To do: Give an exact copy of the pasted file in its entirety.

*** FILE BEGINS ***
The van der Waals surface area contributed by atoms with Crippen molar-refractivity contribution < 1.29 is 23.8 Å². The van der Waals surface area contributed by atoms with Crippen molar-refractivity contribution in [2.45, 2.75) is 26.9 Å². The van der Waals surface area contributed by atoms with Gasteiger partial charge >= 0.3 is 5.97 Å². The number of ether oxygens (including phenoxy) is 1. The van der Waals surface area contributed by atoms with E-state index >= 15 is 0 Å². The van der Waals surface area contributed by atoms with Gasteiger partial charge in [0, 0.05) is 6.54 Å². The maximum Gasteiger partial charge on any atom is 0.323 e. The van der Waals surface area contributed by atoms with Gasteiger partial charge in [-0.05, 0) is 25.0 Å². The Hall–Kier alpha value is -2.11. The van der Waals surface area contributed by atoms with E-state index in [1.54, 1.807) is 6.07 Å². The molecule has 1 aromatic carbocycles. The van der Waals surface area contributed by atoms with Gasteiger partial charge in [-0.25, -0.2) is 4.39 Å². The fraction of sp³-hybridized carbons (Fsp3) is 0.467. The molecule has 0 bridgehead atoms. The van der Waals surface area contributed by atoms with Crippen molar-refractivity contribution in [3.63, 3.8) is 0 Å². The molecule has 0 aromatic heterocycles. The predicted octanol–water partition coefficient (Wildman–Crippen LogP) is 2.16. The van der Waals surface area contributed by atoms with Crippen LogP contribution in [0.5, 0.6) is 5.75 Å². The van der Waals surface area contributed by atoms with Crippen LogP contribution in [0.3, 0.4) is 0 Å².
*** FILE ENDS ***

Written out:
The van der Waals surface area contributed by atoms with Crippen molar-refractivity contribution < 1.29 is 23.8 Å². The van der Waals surface area contributed by atoms with Crippen molar-refractivity contribution in [2.45, 2.75) is 26.9 Å². The van der Waals surface area contributed by atoms with Gasteiger partial charge >= 0.3 is 5.97 Å². The number of ether oxygens (including phenoxy) is 1. The van der Waals surface area contributed by atoms with E-state index >= 15 is 0 Å². The van der Waals surface area contributed by atoms with Gasteiger partial charge in [0, 0.05) is 6.54 Å². The maximum Gasteiger partial charge on any atom is 0.323 e. The van der Waals surface area contributed by atoms with Gasteiger partial charge in [-0.05, 0) is 25.0 Å². The Hall–Kier alpha value is -2.11. The van der Waals surface area contributed by atoms with E-state index in [1.54, 1.807) is 6.07 Å². The molecule has 1 aromatic carbocycles. The van der Waals surface area contributed by atoms with Gasteiger partial charge in [-0.25, -0.2) is 4.39 Å². The fraction of sp³-hybridized carbons (Fsp3) is 0.467. The molecule has 0 bridgehead atoms. The van der Waals surface area contributed by atoms with Crippen molar-refractivity contribution in [3.63, 3.8) is 0 Å². The molecule has 0 aromatic heterocycles. The predicted octanol–water partition coefficient (Wildman–Crippen LogP) is 2.16. The van der Waals surface area contributed by atoms with Crippen LogP contribution in [0.5, 0.6) is 5.75 Å². The van der Waals surface area contributed by atoms with Crippen LogP contribution in [0.3, 0.4) is 0 Å².